In 1998, a financial crisis convulsed Asia. The U.S. government recorded its first budget surplus in 30 years. Congress impeached President Bill Clinton for lying about his affair with a White House intern. Google was born, along with a fleeting swarm of internet startups like Flooz and Webvan. In Afghanistan, Osama bin Laden published a fatwa declaring jihad against Christians and Jews.
That same year, Joseph Pine and James Gilmore coined the term “experience economy.” In an influential Harvard Business Review article, they argued that commerce based on memorable customer experiences was the latest stage in economic history, following the agrarian, industrial, and service economies.
Pine and Gilmore cited theme parks and casinos as examples of companies that reaped vast rewards by selling immersive, carefully crafted experiences. They offered design tips to help business leaders turn commodity services into unique experiences: “Engage all five senses”; “Eliminate negative cues”; “Mix in memorabilia.” They warned that the experience economy could “render irrelevant those who relegate themselves to the diminishing world of goods and services.”
Late start to the ‘experience economy’
That prediction has yet to pan out. To be sure, the world’s biggest company by revenue provides distinctive retail experiences based on massive selection, omnichannel availability and “everyday low prices.” Yet the next nine companies on the Fortune Global 500 list are all industrial stalwarts that sell products like oil and gas, electricity, and automobiles.
Today’s digital transformation movement is simply the experience economy with better tech.
In some ways, Pine and Gilmore’s argument feels like an artifact of the dotcom bubble, a time when capital markets often valued big ideas over business fundamentals like building quality products, attracting customers, and turning a profit. And their vision of the experience economy is entirely analog: They failed to anticipate how the mobile revolution would enable app-based consumer experiences like shopping, hailing a ride, ordering a meal, and even finding romantic partners.
[SEE ALSO: Big bets on ambitious ideas pay off. Learn more in Mastercard’s new innovation report.]
From that perspective, today’s digital transformation movement is simply the experience economy with better tech. Digital transformation is an amorphous term, but it generally means orchestrating technologies like cloud, mobile, AI, and digital workflows to change how companies operate and go to market. Increasingly, it also means creating enterprise versions of the seamless mobile experiences that have come to define our lives as consumers.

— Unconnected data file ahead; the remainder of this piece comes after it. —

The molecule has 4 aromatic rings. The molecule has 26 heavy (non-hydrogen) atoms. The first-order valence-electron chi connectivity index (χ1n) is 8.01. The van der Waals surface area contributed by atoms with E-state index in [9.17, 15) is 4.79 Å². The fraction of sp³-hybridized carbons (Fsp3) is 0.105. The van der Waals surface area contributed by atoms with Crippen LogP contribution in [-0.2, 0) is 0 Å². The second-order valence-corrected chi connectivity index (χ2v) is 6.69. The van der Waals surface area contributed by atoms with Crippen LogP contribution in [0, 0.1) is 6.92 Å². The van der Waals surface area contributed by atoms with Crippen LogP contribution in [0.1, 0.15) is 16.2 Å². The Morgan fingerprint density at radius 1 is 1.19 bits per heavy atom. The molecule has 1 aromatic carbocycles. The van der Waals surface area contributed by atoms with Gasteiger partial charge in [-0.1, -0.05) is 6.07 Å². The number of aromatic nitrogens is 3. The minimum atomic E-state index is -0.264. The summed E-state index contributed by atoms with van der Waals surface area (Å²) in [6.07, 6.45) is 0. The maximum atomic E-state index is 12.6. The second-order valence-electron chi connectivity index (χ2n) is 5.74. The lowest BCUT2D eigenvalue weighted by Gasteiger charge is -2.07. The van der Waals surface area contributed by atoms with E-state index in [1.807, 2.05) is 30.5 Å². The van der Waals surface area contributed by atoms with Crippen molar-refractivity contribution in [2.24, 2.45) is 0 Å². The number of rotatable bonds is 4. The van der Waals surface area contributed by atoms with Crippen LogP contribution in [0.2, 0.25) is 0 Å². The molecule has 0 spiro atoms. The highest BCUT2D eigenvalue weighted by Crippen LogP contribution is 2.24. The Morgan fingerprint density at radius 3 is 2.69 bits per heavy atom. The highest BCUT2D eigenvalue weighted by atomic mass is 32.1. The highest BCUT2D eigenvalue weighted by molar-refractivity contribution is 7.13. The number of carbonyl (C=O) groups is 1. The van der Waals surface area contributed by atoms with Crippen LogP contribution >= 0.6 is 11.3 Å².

In a recent Workflow article, my colleague Chris Bedi divides digital transformation into three elements: speed, intelligence, and experience. Speed is about applying machine learning and automation to accelerate every business function, from IT and finance to customer service and procurement. Intelligence means using machine learning to generate real-time insights that enhance human decision-making.
Bedi argues that superior human experiences are the most important aspect of digital transformation because they contribute directly to business results: “Digital technologies enable better processes and experiences for customers and employees. These differentiated experiences are critical to achieving desired business outcomes.”
From CX to EX
In general, the customer experience side of that equation has gotten more attention, probably because it aligns with traditional business bromides about putting the customer first. However, research suggests employee experiences are at least equally important when it comes to driving business results.
Two French management theorists, Charles Ditandy and Benoît Meyronin, coined the phrase “symmetry of attention” to hypothesize that the quality of a company’s relations with its customers is proportionate to the quality of the company’s relations with its employees. Empirical research supports this insight. For example, a 2017 MIT study found companies in the top quartile for employee experiences delivered twice the innovation, double the customer satisfaction, and 25% greater profitability compared to companies in the bottom quartile.
The authors, Kristine Derby and Ina M. Sebastian, define employee experience as “the work complexity and behavioral norms that influence employees’ ability to create value.” They identify three behavioral norms that are critical for building business value: collaboration, creativity, and empowerment. Work complexity is essentially friction: “how hard it is to get work done in your organization.”
Their research found companies could reduce work complexity by investing in technology and process improvements. The more successful companies in their study “provisioned tools and advocated practices to connect employees with ideas and each other and to reduce friction around non-value creating tasks.” In short, reducing the complexity of work made it easier for employees to collaborate and be creative, which in turn created business value for the company.
In recent years, many companies have appointed chief experience officers (CXOs) who work across business functions to provide unified, high-quality experiences to customers. Writing in CEO Monthly, Frédéric Durand invokes symmetry of attention to argue that CXOs should pay equal attention to the employee and customer experiences.
All this yields the rather obvious conclusion that happy employees are more likely to please their customers. Happiness and pleasure are emotional states that result from positive experiences. Companies can create the conditions for those experiences by reducing the complexity of work, thus freeing employees to focus on creative, collaborative work that creates business value. Technology can enable great experiences, but creating the experience economy is ultimately a management challenge.